One of my favourite movie soundtracks is for the film Office Space. I only discovered that there was an actual soundtrack album about 10 years after I first saw the film. The movie’s closer to 20 years old now. I have always liked the film – and I liked the music as part of the film, obviously. It’s a rather crucial component – several tracks play out boldly over the action and there is clever, ironic use of hip-hop.
But it was a treat to, out of the blue, find the CD on the shelf in a shop. Soundtracks don’t always stick around. They don’t always have the best shelf-life (in all applications of the term). But every now and then you will find a gem, a set of songs that you would normally never listen to if they weren’t linked to a film that in some way or other gives you pleasure. And Office Space is a great example I reckon.
Kicking off with Canibus and Biz Markie’s Shove This Jay-Oh-Be, this is a pretty good after-work/no-work song (sing along with me – and with Canibus and The Biz: “take this job and shove it/take this job/take this job/take this job and shove it”). Empowering stuff. It’s a fun hip-hop song coasting along on a cool beat.
Slum Village’s Get Dis Money slopes in with a slick groove. And then Kool Keith (he’s nearly as mad as Biz Markie) contributes Get Off My Elevator. Keith is a great rapper and this is a cool song. What makes this soundtrack CD really hum for me – and close to transcendent – is that, and I truly believe this, you don’t need to a) have seen the film to appreciate these opening three songs at all and b) you don’t need to like hip-hop. Some would argue that part b) of that statement is not true. I would argue that those that would argue that are cloth-eared, closed-minded fools.
Hip-hop, when done right, draws on a rich tradition of funk, soul, jazz, blues and R’n’B music. And so only the cloth-eared closed-minded fools who have yet to recognise will not appreciate the inclusion of Junior Reid’s Big Bossman.
Lisa Stone remakes 9-5 – this is Dolly Parton with a light skip in her step. And it’s obvious that the song is tied to the titular theme of the film. It’s a song I could normally care less about – but it works, albeit oddly. I guess it pays to have some moments in a soundtrack that hark back to the actual film. Good music is one thing, but context is crucial – even if intermittent.
Ice Cube is great, just don’t let him act. It’s nice to hear the slow-groove, drawled-delivery of Down For Whatever; a reminder that before he phoned-in that stoned-over look for far too many films with Friday in the title, Ice Cube was (and can still be) a great rapper; one of the best.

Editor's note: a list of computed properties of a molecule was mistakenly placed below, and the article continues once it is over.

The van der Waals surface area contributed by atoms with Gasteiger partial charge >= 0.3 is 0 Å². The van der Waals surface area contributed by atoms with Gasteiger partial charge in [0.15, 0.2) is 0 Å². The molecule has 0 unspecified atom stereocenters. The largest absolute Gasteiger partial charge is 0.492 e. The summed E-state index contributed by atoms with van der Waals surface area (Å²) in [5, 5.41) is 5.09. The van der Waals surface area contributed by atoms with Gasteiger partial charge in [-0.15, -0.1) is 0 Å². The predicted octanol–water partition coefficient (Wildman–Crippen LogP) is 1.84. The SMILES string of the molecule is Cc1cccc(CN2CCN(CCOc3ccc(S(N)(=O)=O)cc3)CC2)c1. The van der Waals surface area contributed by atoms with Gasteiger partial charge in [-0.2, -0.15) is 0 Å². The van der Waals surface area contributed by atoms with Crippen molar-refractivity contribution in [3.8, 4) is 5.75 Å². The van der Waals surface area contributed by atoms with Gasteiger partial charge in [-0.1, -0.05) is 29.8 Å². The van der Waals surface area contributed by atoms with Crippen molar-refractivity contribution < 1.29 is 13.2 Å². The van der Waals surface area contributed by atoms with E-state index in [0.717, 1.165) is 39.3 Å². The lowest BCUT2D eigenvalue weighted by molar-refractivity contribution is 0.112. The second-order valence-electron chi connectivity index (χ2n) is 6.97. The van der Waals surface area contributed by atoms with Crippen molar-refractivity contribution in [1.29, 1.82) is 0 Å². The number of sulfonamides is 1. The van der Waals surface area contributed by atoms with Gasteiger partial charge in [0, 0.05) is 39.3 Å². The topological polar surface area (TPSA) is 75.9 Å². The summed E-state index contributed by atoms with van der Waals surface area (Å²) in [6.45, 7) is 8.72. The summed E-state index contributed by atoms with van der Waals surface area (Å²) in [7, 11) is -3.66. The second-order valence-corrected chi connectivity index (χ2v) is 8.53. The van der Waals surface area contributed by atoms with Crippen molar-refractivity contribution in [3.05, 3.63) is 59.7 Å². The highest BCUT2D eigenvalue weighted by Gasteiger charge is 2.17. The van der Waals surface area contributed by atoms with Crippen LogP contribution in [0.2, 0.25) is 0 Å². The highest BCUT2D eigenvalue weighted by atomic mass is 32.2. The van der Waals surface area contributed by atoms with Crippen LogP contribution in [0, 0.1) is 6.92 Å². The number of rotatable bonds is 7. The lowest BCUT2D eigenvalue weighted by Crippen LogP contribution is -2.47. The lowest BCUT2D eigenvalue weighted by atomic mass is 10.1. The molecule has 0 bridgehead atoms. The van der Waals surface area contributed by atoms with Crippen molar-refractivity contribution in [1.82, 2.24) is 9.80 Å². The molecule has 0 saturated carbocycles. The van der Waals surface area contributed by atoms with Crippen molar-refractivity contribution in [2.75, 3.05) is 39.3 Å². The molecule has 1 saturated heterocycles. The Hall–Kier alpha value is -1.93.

And then we get back to that idea of context being key. And of music being linked to scenes and moments within films; the ultimate example of which for Office Space is the song Damn It Feels Good To Be A Gangsta by The Geto Boys. I am pretty sure this is the song that made me like this soundtrack. And it is the song that scores the moment in the film that made me love the song (and possibly even made me love the film?) Again, it’s about empowerment. Totally deluded, unrealistic, close to inconceivable, downright unfeasible empowerment; but empowerment, dammit!
For those that haven’t seen the film and/or heard the song and are still reading (both of you!) the song blasts out while a white guy decides he wants to play by his own rules at work and the song slinks along over its cool-charm groove while he takes a drill to the corner-posts of his office cubicle; he drops a “wall” down and puts his feet up on his desk to enjoy a window view. It’s the ultimate feel-good move by and for the downtrodden. We working Joes love watching this. It feels good just to see this – even in a fictional world. It’s symbolic of the change you can’t make but would love to. Yeah, and it’s a damn cool song too. Damn cool. And damn it feels good…
Scarface’s No Tears is another great hip-hop song; but not one that non-hip-hop fans will like. You’d need to be a fan of Ice Cube and/or The Wu-Tang Clan to like this song. But it’s so funny in the film – watching geeky white-boys singing along to very overtly black rap.
The Geto Boys bounce back with Still; not a patch on Damn It Feels Good To Be A Gangsta (but that’s close to impossible, being that that track is one of the greatest songs in the world). And then the album closes out with two cute, novelty Latin-pop songs. Perez Parado’s Mambo 8 and Peanut Vendor. Both pieces are used well as actual score in the film, and are a nice variation from the hip-hop and hip-hop-antecedent vibe of the soundtrack.